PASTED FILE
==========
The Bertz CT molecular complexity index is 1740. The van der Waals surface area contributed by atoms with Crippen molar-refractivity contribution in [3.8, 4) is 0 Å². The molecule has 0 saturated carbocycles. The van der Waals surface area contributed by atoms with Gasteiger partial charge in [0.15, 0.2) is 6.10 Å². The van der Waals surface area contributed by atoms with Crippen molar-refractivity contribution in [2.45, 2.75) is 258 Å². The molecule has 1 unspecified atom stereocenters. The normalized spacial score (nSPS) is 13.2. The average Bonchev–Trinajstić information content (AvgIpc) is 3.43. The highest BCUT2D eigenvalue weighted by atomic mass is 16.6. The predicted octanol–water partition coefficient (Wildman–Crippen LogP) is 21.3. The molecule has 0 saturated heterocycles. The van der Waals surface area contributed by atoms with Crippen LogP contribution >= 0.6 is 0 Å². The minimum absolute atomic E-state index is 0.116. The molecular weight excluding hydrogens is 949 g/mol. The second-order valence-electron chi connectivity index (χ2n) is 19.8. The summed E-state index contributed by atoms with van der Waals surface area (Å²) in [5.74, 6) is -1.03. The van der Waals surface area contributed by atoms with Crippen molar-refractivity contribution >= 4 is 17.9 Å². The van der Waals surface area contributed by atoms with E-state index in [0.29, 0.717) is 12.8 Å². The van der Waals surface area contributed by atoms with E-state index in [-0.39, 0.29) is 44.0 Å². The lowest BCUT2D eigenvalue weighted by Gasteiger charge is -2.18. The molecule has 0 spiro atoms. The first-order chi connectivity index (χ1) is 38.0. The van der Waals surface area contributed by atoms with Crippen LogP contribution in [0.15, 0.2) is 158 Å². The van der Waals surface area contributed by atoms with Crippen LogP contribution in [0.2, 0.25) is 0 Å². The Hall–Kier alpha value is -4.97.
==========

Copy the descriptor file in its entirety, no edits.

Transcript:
The Bertz CT molecular complexity index is 1740. The van der Waals surface area contributed by atoms with Crippen molar-refractivity contribution in [3.8, 4) is 0 Å². The molecule has 0 saturated carbocycles. The van der Waals surface area contributed by atoms with Gasteiger partial charge in [0.15, 0.2) is 6.10 Å². The van der Waals surface area contributed by atoms with Crippen molar-refractivity contribution in [2.45, 2.75) is 258 Å². The molecule has 1 unspecified atom stereocenters. The normalized spacial score (nSPS) is 13.2. The average Bonchev–Trinajstić information content (AvgIpc) is 3.43. The highest BCUT2D eigenvalue weighted by atomic mass is 16.6. The predicted octanol–water partition coefficient (Wildman–Crippen LogP) is 21.3. The molecule has 0 saturated heterocycles. The van der Waals surface area contributed by atoms with Crippen LogP contribution >= 0.6 is 0 Å². The minimum absolute atomic E-state index is 0.116. The molecular weight excluding hydrogens is 949 g/mol. The second-order valence-electron chi connectivity index (χ2n) is 19.8. The summed E-state index contributed by atoms with van der Waals surface area (Å²) in [5.74, 6) is -1.03. The van der Waals surface area contributed by atoms with Crippen molar-refractivity contribution >= 4 is 17.9 Å². The van der Waals surface area contributed by atoms with E-state index in [0.29, 0.717) is 12.8 Å². The van der Waals surface area contributed by atoms with E-state index in [-0.39, 0.29) is 44.0 Å². The lowest BCUT2D eigenvalue weighted by Gasteiger charge is -2.18. The molecule has 0 spiro atoms. The first-order chi connectivity index (χ1) is 38.0. The van der Waals surface area contributed by atoms with Crippen LogP contribution in [0.15, 0.2) is 158 Å². The van der Waals surface area contributed by atoms with Crippen LogP contribution in [0.2, 0.25) is 0 Å². The Hall–Kier alpha value is -4.97.